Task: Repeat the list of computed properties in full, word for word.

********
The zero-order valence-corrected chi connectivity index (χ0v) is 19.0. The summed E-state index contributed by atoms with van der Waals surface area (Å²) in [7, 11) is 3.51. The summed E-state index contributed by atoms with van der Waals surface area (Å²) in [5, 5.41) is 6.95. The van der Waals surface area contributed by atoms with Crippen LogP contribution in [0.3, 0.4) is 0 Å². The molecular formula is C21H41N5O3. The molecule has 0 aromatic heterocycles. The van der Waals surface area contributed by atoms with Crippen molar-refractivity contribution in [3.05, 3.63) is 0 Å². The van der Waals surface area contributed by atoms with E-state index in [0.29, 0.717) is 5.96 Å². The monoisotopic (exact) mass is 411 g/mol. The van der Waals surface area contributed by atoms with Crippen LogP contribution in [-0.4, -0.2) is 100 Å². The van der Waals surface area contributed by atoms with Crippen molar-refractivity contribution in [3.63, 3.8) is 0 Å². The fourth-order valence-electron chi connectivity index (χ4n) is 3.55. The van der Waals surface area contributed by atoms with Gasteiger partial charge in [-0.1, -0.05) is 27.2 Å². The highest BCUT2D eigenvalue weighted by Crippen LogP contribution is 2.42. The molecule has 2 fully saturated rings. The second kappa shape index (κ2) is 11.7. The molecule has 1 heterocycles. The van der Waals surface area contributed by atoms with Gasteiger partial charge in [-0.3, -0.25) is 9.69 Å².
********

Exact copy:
The zero-order valence-corrected chi connectivity index (χ0v) is 19.0. The summed E-state index contributed by atoms with van der Waals surface area (Å²) in [7, 11) is 3.51. The summed E-state index contributed by atoms with van der Waals surface area (Å²) in [5, 5.41) is 6.95. The van der Waals surface area contributed by atoms with Crippen LogP contribution in [0.3, 0.4) is 0 Å². The molecular formula is C21H41N5O3. The molecule has 0 aromatic heterocycles. The van der Waals surface area contributed by atoms with Crippen molar-refractivity contribution in [3.05, 3.63) is 0 Å². The van der Waals surface area contributed by atoms with E-state index in [0.29, 0.717) is 5.96 Å². The monoisotopic (exact) mass is 411 g/mol. The van der Waals surface area contributed by atoms with Crippen LogP contribution in [-0.4, -0.2) is 100 Å². The van der Waals surface area contributed by atoms with Crippen molar-refractivity contribution in [3.63, 3.8) is 0 Å². The fourth-order valence-electron chi connectivity index (χ4n) is 3.55. The van der Waals surface area contributed by atoms with Gasteiger partial charge in [-0.1, -0.05) is 27.2 Å². The highest BCUT2D eigenvalue weighted by Crippen LogP contribution is 2.42. The molecule has 2 fully saturated rings. The second kappa shape index (κ2) is 11.7. The molecule has 1 heterocycles. The van der Waals surface area contributed by atoms with Gasteiger partial charge in [-0.3, -0.25) is 9.69 Å².